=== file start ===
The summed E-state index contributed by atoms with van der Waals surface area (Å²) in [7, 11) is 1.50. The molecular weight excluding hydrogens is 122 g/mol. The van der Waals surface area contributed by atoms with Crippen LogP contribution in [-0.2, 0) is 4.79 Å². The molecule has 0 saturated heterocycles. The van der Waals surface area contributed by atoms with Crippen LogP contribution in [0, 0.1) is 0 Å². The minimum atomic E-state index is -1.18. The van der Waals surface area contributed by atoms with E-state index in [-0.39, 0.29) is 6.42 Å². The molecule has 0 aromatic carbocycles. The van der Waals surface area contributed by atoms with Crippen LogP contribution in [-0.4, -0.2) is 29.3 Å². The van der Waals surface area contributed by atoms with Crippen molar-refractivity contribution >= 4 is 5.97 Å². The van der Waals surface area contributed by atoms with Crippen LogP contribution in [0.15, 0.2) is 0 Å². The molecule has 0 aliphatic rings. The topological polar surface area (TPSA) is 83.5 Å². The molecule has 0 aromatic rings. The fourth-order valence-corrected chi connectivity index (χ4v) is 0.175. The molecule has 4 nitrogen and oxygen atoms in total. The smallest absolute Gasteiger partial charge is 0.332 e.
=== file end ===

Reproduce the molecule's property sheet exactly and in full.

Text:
The summed E-state index contributed by atoms with van der Waals surface area (Å²) in [7, 11) is 1.50. The molecular weight excluding hydrogens is 122 g/mol. The van der Waals surface area contributed by atoms with Crippen LogP contribution in [-0.2, 0) is 4.79 Å². The molecule has 0 saturated heterocycles. The van der Waals surface area contributed by atoms with Crippen LogP contribution in [0, 0.1) is 0 Å². The minimum atomic E-state index is -1.18. The van der Waals surface area contributed by atoms with E-state index in [-0.39, 0.29) is 6.42 Å². The molecule has 0 aromatic carbocycles. The van der Waals surface area contributed by atoms with Crippen LogP contribution in [-0.4, -0.2) is 29.3 Å². The van der Waals surface area contributed by atoms with Crippen molar-refractivity contribution >= 4 is 5.97 Å². The van der Waals surface area contributed by atoms with Crippen LogP contribution in [0.15, 0.2) is 0 Å². The molecule has 0 aliphatic rings. The topological polar surface area (TPSA) is 83.5 Å². The molecule has 0 aromatic rings. The fourth-order valence-corrected chi connectivity index (χ4v) is 0.175. The molecule has 4 nitrogen and oxygen atoms in total. The smallest absolute Gasteiger partial charge is 0.332 e.